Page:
Finding the Language of GodPosted on: November 16, 2018, by : David
Thomas Keating died, aged 95, on October 25 this year. ‘Who’s Thomas Keating?’ I hear you ask. Not really a household name, I agree, but Thomas Keating was an American monk and priest of the Cistercian order (also known as Trappists), and as abbot of St. Joseph’s Abbey, Massachusetts, he was one of the principal developers of the reflective practice known as Centring Prayer. His influence on the resurgence and development of Christian spirituality in the 1970s was significant, with spiritual leaders and mystics such as Henri Nouwen being shaped by his teaching.
Anchoring himself in the long and ancient heritage of Christian contemplatives, Keating recognised that so much of Christian prayer was a human construct designed to manipulate God into seeing things our way! It was often cast as a ‘discipline’ – a duty that good Christians ‘ought’ to observe – and was often squeezed into tight spaces in our frenetic lifestyles, or uttered in a moment of acute need. Our use of words, words and more words left little room for listening to what God might have to say to us.
Said Keating, Silence is the language God speaks, and everything else a bad translation. His model of centring prayer was based around stillness and silence, sometimes using mantras to help focus the mind and open the soul to the promptings of the Spirit of God. He was enthusiastic about interfaith dialogue in an era when that was not the norm, hosting the Temple of Understanding in 1975 to bring together religious and spiritual leaders of diverse faith traditions to engage in dialogue, and address problems of intolerance, injustice and religious persecution. Keating integrated Christian, Buddhist, Hindu, Sufi and other spiritual traditions in his own contemplative practice.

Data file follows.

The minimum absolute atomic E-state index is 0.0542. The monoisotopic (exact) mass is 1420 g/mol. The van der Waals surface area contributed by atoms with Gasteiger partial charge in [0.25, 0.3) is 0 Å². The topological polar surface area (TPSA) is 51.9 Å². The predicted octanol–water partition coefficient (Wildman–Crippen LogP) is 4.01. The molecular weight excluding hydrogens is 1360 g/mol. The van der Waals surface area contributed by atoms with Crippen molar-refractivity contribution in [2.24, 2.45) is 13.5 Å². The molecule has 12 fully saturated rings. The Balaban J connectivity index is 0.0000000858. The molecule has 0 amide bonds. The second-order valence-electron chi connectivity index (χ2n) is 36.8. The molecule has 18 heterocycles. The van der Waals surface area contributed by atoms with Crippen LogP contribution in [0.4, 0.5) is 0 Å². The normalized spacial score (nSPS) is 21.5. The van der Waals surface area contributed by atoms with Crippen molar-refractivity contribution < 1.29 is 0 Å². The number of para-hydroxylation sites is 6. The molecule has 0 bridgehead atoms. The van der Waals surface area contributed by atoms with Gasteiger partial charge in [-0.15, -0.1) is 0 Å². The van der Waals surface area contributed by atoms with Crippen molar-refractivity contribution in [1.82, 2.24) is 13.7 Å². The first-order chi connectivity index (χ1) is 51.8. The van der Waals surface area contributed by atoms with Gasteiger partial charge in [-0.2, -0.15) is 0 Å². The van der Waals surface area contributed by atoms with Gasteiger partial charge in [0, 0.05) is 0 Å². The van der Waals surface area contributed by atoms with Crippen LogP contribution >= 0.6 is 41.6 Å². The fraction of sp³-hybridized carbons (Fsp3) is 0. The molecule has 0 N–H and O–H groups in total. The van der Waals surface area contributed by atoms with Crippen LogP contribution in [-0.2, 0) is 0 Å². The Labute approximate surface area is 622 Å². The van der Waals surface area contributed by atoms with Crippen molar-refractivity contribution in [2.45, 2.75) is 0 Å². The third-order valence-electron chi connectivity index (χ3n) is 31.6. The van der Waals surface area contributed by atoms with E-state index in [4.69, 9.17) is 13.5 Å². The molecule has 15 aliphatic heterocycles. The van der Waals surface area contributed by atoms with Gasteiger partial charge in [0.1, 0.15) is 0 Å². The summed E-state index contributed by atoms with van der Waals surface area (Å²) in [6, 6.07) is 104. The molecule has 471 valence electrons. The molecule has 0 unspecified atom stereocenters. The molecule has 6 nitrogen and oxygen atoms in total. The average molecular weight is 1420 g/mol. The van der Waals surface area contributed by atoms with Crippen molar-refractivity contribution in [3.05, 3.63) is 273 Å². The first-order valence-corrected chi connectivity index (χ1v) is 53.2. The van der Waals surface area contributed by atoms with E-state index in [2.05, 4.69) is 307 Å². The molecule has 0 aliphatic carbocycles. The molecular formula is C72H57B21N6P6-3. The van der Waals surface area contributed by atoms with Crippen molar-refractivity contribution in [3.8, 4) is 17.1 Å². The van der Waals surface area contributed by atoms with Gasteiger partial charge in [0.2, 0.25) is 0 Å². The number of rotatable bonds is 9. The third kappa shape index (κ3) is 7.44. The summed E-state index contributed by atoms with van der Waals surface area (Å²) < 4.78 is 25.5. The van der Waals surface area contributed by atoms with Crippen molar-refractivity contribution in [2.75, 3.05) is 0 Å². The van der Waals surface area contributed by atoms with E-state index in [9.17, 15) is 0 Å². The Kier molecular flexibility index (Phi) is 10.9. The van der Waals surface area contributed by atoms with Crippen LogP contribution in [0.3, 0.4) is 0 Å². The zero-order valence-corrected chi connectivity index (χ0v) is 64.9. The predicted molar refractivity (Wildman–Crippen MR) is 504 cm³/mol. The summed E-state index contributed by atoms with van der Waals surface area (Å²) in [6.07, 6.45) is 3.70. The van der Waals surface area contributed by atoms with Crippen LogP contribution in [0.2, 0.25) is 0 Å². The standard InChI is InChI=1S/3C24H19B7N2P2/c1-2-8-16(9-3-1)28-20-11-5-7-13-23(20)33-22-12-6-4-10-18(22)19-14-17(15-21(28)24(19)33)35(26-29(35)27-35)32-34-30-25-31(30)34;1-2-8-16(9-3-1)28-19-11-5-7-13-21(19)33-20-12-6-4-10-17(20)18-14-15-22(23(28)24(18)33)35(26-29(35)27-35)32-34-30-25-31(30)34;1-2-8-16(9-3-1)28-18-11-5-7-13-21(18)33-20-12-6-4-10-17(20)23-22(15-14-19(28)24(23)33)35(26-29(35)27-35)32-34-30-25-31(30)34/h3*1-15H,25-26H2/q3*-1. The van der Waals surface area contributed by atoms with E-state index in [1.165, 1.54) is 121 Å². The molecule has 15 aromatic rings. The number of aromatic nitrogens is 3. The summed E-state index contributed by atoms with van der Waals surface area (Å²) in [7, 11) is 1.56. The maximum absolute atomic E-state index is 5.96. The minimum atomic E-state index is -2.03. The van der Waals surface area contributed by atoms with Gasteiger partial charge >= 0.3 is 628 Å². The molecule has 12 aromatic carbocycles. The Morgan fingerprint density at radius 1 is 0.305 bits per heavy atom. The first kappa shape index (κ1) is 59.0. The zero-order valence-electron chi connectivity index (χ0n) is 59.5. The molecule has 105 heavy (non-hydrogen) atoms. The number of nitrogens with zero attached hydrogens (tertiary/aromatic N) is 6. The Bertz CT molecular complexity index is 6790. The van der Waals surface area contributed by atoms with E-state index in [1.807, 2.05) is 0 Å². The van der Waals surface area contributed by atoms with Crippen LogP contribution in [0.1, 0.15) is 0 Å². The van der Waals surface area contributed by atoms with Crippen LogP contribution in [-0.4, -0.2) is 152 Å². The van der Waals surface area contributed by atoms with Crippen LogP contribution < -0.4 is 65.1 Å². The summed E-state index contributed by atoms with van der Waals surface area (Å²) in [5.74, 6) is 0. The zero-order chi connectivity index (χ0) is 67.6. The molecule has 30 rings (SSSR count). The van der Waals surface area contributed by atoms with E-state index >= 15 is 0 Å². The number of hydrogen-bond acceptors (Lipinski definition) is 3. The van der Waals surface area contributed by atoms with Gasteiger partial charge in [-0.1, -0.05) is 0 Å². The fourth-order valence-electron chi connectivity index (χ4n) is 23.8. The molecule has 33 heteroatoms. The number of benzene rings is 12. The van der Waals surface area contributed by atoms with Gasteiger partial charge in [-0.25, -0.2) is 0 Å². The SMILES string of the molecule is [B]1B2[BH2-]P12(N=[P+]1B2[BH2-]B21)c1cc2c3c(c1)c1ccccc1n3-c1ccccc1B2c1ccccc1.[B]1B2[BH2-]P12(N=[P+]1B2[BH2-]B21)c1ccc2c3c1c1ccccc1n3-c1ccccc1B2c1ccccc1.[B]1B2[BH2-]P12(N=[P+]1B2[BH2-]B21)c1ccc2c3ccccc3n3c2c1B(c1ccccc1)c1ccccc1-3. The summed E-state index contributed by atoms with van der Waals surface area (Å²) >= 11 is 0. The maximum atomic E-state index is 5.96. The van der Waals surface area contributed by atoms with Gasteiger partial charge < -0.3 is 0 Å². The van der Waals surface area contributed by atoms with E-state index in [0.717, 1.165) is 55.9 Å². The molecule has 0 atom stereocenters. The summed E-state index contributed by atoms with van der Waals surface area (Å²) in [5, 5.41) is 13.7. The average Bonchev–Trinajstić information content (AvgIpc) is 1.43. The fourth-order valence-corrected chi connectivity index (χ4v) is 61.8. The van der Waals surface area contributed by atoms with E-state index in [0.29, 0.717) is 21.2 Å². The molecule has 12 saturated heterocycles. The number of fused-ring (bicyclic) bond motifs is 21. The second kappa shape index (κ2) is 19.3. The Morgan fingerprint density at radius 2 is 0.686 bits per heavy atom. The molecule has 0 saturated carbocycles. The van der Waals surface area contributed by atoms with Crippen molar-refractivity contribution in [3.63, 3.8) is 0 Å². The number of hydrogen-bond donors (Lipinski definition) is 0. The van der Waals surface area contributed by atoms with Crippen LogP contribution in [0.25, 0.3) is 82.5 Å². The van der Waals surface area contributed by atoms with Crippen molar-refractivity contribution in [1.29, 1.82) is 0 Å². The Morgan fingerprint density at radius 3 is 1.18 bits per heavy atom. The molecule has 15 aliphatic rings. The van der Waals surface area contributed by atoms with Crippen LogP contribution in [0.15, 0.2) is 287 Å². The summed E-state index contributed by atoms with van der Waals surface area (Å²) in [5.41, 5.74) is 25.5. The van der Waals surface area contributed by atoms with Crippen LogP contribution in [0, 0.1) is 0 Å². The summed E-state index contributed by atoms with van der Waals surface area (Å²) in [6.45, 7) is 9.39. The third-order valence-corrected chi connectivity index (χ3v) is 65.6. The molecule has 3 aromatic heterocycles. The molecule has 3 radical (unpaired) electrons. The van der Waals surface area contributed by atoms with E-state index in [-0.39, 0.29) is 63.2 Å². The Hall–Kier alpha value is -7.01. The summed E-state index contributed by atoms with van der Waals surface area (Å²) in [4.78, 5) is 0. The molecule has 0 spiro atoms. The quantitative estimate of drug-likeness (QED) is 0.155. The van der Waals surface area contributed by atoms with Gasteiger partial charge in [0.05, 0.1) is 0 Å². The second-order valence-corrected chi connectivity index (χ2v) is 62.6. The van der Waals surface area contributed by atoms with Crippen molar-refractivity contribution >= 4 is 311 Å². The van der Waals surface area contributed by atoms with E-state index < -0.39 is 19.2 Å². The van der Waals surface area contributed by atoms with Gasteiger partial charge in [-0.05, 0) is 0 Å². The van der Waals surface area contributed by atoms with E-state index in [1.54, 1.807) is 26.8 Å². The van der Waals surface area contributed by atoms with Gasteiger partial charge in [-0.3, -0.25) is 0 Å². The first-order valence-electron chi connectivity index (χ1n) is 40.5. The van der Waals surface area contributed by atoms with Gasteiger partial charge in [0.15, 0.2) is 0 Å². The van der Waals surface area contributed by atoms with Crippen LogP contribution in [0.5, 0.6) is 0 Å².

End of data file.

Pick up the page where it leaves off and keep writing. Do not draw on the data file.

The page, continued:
Centring prayer seeks to create space for quiet contemplation as a means of evoking the ‘relaxation response’ instead of the ‘stress response’ that is so common in everyday life. Centring prayer often focuses on our breath and/or our body sensations as a pathway to stillness. Practised regularly, contemplation can help cultivate a stillness and peace within us that enables us to deal more constructively with the pressures of everyday life and promotes our general health and wellbeing. Here’s an exercise you might like to try:
Settle yourself in a quiet place where you will not be disturbed. Allow yourself to relax in body, mind and spirit to become open to God. Focus on the breath entering and leaving your body and imagine it flowing right through your body and to the tips of your toes bringing relaxation and peace. When ready, turn your attention to your soul and the spark of God’s Spirit planted deep within you. Is there one aspect of the nature of God that you wish to feel particularly at this time (love? grace? joy? etc.)? Dwell gently on that quality. It may be helpful to finish with a brief expression of gratitude for the opportunity that has been afforded you, and perhaps for the life of Thomas Keating in whose steps we follow.
Check out our website (http://www.soulspace.theavenuecc.org.au/pathways/) for more contemplative resources.